REED FAMILY STORIES
Norma L. Reed
Norma Reed was born June 27, 1927 in the home her mother was born at 8 Hickock in Bethel, CT.
She was the daughter of Eugene B. Reed and Laura Kempe Reed.
She was my mother and would ultimately marry my father, Howard N. Moulton Jr.
They would have four children. Suzanne, George, Duane and Daniel and live in Sheffield, MA the rest of their lives.
Bethel High School 1945
Senior Scrapbook Signature Page
Norma's Scrapbook Page Graduation 1945
As was done back in the 20's and 30's the shoes of their children were bronzed. Once you bronze one shoe, what good is the other one?
Most people would throw out the extra shoe, but, this was the depression era and you kept everything.
Oh where these feet would carry her. She would walk on the streets of Bethel to New York to the middle east and where Jesus walked.
Finally walking through the pearly gates!!!
Eugene B. Reed Enlisting in the Navy 1916
REED FAMILY STORIES
Eugene B. Reed Coblenz Germany 1919
Eugene B. Reed was born October 26, 1896 in Norwalk, CT.
He was the son of Benjamin S. Reed and Bertie Bell P Burtt.
He was my maternal Grandfather.
Gene would ultimately marry my maternal Grandmother, Laura Kempe.
EUGENE B. REED
Glimpse into WWI and Eugene B. Reed
Service in WWI
Mr. Reed enlisted before the United States got into the war against Germany and Austria-Hungary. It was Feb. 1 1916 when he entered basic training in Newport, R.I., for service in the Navy. “You didn’t have a choice back then. They told you what branch of the service you’d be in,” he said. (Mr. Reed was placed in the branch he wanted anyway.)
Mr. Reed followed his basic training with service aboard the Nebraska. The ship took off for the sailor’s first mission to Vera Cruz, Mexico, where it was anchored outside of the breakwater to pick up evacuating American refugees.
After serving on the Nebraska, Mr. Reed was given the choice of becoming a yeoman or a hospital apprentice. He chose the latter. “Who wants to stay and scrub decks all the time,” he said. He was sent to school in Newport for training, and later transferred to Quantico, Virginia. “We were at war then,” he said.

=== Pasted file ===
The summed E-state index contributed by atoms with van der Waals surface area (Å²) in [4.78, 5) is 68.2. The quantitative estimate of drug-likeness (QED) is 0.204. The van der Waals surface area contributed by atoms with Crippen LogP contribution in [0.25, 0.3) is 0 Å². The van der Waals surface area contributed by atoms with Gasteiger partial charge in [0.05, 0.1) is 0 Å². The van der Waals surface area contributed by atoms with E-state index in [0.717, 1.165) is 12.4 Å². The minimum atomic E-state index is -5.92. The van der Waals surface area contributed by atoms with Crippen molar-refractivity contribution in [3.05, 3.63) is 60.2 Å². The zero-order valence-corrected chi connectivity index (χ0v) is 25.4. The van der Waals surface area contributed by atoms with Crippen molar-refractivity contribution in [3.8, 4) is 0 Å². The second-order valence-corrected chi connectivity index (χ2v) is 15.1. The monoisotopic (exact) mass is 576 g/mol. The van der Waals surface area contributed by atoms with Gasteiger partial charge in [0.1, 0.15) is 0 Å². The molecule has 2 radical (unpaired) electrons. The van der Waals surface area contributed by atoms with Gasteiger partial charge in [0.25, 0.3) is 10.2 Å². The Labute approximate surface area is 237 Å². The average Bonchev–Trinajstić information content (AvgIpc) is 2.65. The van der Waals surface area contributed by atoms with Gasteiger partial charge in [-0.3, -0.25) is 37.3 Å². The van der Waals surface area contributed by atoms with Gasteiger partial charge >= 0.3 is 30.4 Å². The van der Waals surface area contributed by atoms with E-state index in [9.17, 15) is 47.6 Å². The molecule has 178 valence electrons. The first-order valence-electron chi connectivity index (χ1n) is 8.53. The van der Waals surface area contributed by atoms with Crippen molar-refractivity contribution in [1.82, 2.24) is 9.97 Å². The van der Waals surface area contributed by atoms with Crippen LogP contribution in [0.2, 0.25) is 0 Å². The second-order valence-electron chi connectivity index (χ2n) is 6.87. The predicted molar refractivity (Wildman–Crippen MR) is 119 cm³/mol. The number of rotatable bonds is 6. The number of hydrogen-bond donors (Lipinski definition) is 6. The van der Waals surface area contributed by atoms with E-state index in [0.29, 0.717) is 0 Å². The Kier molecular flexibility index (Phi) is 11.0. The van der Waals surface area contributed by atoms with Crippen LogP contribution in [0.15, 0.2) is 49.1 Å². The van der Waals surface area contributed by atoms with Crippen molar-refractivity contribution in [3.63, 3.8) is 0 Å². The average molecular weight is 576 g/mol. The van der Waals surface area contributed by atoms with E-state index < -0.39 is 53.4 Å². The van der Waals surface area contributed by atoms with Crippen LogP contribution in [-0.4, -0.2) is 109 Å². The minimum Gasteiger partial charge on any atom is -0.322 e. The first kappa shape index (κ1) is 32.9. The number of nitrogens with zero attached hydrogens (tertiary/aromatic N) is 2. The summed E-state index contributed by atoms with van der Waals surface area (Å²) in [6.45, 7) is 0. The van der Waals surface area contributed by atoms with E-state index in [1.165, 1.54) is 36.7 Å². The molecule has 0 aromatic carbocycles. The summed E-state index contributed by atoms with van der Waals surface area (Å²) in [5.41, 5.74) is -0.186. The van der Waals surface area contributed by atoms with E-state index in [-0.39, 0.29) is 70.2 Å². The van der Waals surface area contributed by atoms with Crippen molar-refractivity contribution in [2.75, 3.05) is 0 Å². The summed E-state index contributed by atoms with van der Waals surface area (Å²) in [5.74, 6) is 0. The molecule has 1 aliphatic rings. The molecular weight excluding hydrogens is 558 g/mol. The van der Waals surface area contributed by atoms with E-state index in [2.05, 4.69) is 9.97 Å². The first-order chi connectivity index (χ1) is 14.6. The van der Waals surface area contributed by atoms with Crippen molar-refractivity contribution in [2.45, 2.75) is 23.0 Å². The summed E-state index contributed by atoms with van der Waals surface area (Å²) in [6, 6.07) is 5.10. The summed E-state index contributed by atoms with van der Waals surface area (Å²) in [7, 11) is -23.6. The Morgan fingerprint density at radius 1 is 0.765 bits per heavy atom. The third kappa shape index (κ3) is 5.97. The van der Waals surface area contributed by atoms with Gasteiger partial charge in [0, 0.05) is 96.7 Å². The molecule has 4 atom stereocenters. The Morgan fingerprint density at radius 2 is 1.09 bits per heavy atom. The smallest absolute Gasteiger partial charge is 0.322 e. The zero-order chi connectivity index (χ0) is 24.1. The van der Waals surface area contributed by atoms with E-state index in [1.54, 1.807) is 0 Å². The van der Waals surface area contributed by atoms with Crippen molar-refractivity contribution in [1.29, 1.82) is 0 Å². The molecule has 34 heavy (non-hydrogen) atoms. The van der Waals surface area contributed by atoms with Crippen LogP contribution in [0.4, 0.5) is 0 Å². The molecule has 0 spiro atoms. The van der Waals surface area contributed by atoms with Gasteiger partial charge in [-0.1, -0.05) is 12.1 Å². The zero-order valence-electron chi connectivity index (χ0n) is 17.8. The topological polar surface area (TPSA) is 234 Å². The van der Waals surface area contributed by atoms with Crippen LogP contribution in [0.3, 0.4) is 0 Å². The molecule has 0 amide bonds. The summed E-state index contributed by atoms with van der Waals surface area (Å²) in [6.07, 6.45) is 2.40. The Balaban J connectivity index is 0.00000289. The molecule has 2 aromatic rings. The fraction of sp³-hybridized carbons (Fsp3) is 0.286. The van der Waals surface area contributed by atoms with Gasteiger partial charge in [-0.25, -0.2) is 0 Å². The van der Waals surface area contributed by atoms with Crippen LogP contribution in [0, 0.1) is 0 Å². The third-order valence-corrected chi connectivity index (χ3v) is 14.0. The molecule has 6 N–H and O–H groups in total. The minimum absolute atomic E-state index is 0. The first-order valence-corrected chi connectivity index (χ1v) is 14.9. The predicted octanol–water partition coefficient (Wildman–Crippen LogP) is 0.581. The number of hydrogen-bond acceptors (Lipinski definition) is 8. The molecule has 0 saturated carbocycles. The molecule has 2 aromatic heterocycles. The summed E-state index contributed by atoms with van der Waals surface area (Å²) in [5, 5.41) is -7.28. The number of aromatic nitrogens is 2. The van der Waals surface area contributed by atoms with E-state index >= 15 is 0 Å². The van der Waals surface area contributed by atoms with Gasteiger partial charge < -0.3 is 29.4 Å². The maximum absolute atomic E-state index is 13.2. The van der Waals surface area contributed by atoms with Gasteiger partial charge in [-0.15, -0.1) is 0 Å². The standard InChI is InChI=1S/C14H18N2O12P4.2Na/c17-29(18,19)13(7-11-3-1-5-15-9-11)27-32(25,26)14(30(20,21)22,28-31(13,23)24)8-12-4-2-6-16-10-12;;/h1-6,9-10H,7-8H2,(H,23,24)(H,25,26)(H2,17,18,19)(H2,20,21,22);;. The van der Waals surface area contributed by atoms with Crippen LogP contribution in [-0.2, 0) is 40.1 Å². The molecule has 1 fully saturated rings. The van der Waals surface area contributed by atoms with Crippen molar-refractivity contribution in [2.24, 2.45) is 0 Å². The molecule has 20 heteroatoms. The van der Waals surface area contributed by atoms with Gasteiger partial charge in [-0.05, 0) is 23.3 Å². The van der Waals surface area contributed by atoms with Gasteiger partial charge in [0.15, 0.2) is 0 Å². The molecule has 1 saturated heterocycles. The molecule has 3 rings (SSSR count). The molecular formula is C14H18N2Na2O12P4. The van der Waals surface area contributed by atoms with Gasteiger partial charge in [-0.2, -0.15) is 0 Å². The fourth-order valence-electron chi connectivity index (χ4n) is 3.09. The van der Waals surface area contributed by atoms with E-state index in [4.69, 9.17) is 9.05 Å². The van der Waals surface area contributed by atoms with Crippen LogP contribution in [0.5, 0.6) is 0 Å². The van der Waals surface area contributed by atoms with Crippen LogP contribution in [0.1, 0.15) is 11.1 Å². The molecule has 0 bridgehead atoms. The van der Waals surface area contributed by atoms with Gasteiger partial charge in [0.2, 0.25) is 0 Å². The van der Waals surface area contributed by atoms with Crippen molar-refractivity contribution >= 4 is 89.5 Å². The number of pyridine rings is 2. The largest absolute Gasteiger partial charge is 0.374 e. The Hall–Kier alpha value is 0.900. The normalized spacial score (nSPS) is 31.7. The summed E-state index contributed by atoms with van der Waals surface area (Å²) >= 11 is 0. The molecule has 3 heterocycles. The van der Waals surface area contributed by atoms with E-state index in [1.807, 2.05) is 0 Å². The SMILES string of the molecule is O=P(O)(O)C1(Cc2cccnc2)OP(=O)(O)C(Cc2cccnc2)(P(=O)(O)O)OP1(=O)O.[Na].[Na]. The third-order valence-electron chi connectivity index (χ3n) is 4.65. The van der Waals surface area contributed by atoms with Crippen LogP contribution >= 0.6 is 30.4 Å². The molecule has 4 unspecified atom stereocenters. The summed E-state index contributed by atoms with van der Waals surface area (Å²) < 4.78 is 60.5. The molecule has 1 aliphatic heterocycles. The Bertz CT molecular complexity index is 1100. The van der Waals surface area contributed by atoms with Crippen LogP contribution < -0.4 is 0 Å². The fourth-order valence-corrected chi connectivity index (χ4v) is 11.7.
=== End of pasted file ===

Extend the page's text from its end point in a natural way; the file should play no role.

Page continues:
The newly-formed base fifth regiment, of which Mr. Reed was a part, was soon shipped to Philadelphia, aboard the U.S.S. Henderson, a transport ship. Mr. Reed said no one knew their destination but there were rumors. He said the first stop for the ship was New York Harbor. “We knew where we were because we could see the Statue of Liberty,” he said. “The next thing we knew we were part of a convoy crossing the ocean.” During the voyage a submarine scare split the convoy, and a second did the same before the destination, France, was reached.
Mr. Reed said that at that time no one else was there from the States. The regiment established itself and prepared for the arrival of more American troops. Mr. Reed served as a medic in Army and Navel Hospitals during the first two years of the war, before coming back alone (without the regiment) to Boston.
After being assigned to serve aboard two more ships, Mr. Reed was sent to Boston as a recruiter. The serviceman, in recalling his travels to and from Boston throughout his service career, refers to the town with an intentional mispronunciation. “They considered sailors as a ‘bunch of bums’, he said. “Signs would be put up “Dogs and Sailors Keep Off.”
Mr. Reed reached the rank of Chief Pharmacist Mate before his discharge from the service in January, 1920.
THIS WRITE UP WAS IN HOME NEWS—BETHEL, CT ON NOV 18, 1987.
A DOZEN YEARS AGO
As reported in the Home News Nov. 12, 1975 issue, World War I veteran Eugene Reed, of Simeon Road, was honored by the Bethel Historical Society as part of its commemorative Bicentennial history of Bethel. Mr. Reed’s colorful history began when he joined the Navy some 70 years earlier, serving on the U.S.S. Nebraska in 1916 in the war with Mexico, where he was engaged in taking U.S. citizens out of the area. During this time, he received the Mexican Campaign Medal.